Methacholine challenge testing: Safety of low starting FEV1

Richard J. Martin, Jack S. Wanger, Charles G. Irvin, Becki Bucher Bartelson, Reuben M. Cherniack, Jeffrey M. Drazen, Elliot Israel, Stanley J. Szefler, Vernon M. Chinchilli, Elizabeth A. Manger, Robert F. Lemanske, Christine Sorkness, Jean G. Ford, Diane McLean, Samy Nochman, James E. Fish, Stephen P. Peters, Homer A. Bonshey, Steven C. Lazarus, John FahyReuben R. Cherniack, Suzanne S. Hurd

Research output: Contribution to journalArticlepeer-review

28 Scopus citations


Study objective: The lower limit for the baseline value to initiate methacholine bronchial hyperresponsiveness testing has not been well established. Recommendations have varied from > 1 L to above 80% of predicted. The objective was to determine if an FEV1 <60% predicted was acceptable. Design: Retrospective analysis of challenges in 88 patients with a baseline FEV1 of <60% predicted (mean=45.8%; range, 22 to 59%. Setting: Academic institutions. Results: There were only four individuals whose FEV1 did not return to >90% of baseline following one poststudy β2-agonist treatment. All four responded to a second treatment. There were no adverse sequelae following challenge in any individual. Neither age (up to 79 years) nor gender influenced outcome. Conclusions: In chronic moderate to severe asthma, it appears that bronchial hyperresponsiveness testing can be safely performed even in those patients with a low baseline FEV1.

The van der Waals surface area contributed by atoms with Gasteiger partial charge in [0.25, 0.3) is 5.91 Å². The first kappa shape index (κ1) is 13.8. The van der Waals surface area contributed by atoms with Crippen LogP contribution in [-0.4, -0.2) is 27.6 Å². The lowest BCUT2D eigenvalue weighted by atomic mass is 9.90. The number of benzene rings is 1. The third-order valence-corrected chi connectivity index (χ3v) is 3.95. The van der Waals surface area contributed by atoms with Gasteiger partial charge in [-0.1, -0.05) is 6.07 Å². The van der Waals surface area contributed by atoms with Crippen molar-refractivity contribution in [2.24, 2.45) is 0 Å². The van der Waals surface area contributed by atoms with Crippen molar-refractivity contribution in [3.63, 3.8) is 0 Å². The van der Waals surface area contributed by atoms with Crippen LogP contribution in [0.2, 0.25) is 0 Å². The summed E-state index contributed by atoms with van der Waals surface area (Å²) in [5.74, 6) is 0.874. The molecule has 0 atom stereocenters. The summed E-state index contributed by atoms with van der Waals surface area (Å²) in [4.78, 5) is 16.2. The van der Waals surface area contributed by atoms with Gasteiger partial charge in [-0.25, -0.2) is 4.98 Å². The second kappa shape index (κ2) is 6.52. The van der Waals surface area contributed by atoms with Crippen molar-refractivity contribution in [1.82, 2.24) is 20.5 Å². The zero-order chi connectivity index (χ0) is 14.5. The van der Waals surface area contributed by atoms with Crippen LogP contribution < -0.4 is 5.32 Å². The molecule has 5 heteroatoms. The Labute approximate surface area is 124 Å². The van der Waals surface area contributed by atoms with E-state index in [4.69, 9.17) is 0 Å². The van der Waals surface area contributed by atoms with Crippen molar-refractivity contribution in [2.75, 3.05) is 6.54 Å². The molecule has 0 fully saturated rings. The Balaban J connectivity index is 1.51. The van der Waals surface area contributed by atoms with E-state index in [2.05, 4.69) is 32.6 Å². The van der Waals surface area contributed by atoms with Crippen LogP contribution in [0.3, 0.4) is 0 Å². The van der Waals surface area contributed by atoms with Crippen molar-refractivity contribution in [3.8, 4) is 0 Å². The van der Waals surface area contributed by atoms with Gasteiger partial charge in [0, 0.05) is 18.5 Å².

Original languageEnglish (US)
Pages (from-to)53-56
Number of pages4
Issue number1
StatePublished - 1997

All Science Journal Classification (ASJC) codes

  • Pulmonary and Respiratory Medicine
  • Critical Care and Intensive Care Medicine
  • Cardiology and Cardiovascular Medicine


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